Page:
Chinese investment in Australia falls in 2019 despite record bilateral trading year
Despite record bi-lateral trade between China and Australia, which was up 21 percent to A$235 billion in the 2018-2019 financial year, our latest analysis of Chinese Overseas Direct Investment (ODI) in Australia shows investment in Australia fell 58.4 percent from A$8.2 billion in 2018 to A$3.4 billion in 2019 – the lowest since 2007. The number of deals was down 43 percent, from 74 in 2018 to 42 in 2019.
The reasons for the decline are many and no one country or issue is responsible. The decline reflects the impact of Chinese ODI regulations driving a shift towards less risky and higher quality investments.
Australia’s decline mirrors that of a number of western countries including the USA, Canada and members of the EU, which are implementing tighter FDI screening measures. It is worth noting that Chinese ODI into Australia has fallen at a faster rate in 2019 than Chinese investment into other western countries, including the US. However, Australia still recorded just below half the US$5 billion of Chinese investment received by the United States in 2019, and far more than the US$1 billion received by Canada.
SOEs investment is moving away from developed markets and towards the Belt and Road (BRI) projects and Latin America, and negative Chinese perceptions on stricter investment regulations by the Australian Government have all contributed to the lower levels of investment.
Chinese companies have invested over US$107 billion into Australia since 2008 and this capital has been a really important contributor to economic growth locally, but new investment is slowing. While deal activity will still continue because of the genuine complementarity between both nations and the large number of Chinese companies now established in Australia, we don’t expect to see a continuation of large-scale investment by new Chinese entrants in the short-to-medium term.
In a first for Chinese inbound investment in Australia, Tasmania received the largest percentage of investment with the Mengniu Dairy Company’s acquisition of Bellamy’s Australia Limited for A$1.5 billion. This single deal, which accounted for 43.7 percent of total Chinese investment, made food and agribusiness the largest sector with 44 percent of the annual total. Overall, the food & agribusiness sector received the highest proportion of investment with Commercial Real Estate close behind with 43 percent or A$1.479 billion of investment of total Chinese ODI Investment, down from A$3 billion in 2018.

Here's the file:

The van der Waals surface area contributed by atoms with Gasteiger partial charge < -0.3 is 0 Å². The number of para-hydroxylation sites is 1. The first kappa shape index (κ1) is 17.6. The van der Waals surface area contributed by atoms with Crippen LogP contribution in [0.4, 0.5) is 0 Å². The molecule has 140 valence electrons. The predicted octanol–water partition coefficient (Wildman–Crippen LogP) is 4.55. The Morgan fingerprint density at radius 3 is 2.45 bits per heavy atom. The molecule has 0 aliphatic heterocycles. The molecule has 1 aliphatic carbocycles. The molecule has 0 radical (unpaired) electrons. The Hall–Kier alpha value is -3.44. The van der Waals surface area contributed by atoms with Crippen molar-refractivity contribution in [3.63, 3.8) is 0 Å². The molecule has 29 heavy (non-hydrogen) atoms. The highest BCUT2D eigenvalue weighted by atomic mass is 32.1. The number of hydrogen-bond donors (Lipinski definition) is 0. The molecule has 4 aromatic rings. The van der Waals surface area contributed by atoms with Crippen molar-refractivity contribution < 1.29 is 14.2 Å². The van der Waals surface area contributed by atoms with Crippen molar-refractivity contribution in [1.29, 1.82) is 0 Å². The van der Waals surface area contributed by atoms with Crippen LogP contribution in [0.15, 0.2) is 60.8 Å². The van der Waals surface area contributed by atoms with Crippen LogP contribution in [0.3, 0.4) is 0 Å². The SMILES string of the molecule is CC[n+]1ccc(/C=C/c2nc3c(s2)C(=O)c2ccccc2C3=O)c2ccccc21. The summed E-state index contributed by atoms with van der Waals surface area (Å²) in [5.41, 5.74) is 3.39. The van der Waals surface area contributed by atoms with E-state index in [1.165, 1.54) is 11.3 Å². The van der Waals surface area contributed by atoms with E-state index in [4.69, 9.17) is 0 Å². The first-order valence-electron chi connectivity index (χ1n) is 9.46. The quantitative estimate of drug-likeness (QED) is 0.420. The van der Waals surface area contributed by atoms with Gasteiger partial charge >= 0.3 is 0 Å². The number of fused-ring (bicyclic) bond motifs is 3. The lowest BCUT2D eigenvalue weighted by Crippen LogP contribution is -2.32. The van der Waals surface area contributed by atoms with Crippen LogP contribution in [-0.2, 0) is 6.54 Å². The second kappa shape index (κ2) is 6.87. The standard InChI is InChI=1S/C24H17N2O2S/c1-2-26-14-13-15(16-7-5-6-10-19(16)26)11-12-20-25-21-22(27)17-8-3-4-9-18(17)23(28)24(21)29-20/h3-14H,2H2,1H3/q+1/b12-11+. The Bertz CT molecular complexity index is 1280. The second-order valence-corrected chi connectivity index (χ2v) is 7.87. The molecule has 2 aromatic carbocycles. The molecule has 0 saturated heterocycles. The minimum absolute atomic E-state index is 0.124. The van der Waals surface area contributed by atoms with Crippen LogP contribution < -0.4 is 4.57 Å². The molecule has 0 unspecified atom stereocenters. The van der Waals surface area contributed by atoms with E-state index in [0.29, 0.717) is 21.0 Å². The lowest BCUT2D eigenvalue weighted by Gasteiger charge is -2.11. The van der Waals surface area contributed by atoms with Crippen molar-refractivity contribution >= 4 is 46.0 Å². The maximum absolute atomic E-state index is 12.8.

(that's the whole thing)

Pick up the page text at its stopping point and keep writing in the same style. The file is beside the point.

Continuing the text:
Chinese investment in commercial real estate* was mainly directed towards smaller acquisitions in 2019. Just under 70 percent of the total number of transactions involved deal sizes of A$50 million or less. The prevalence of activity in smaller deal brackets partly reflects the ongoing impact of measures to limit capital outflows from China. The decline in capital inflows from Mainland China can also be attributed to investors directing capital through non-Mainland Chinese companies and funds.
Investments into the Australian services sector totalled A$195.2 million, representing 5.7 percent of the total. This included two educational businesses, one in financial services and one in hotel management services.
The mining sector accounted for 6 percent of total Chinese investment, with six deals totalling A$207.73 million, a decrease of 55 percent from 2018.
Renewable energy investments accounted for 1 percent of total Chinese ODI in 2019, at A$23 million, representing mostly small greenfield investments.
There were no recorded investment in Energy (Oil & Gas), Infrastructure or Healthcare in 2019.
Smaller deal sizes continued in 2019 with the large majority of deals, 89 percent, below A$100 million with more transactions in mid-sized Australian markets.
A large number of Chinese companies are already established and operating in Australia and we expect they will continue to invest or divest and drive local deal activity and bilateral trade. The private sector will continue to be most active, deal sizes will be smaller, and most states and territories will continue to be active, with NSW and Victoria the largest and most attractive.
Looking forward we expect overall Chinese ODI in Australia to remain subdued in the coming year. The impact of COVID-19 will no doubt have an ongoing influence as governments move to protect critical infrastructure and tech, and try to prevent opportunistic acquisitions of companies at undervalued prices. Restrictions on travel have practically disabled new deal-making and due diligence activity.
*Knight Frank contributed data and analysis on commercial real estate transactions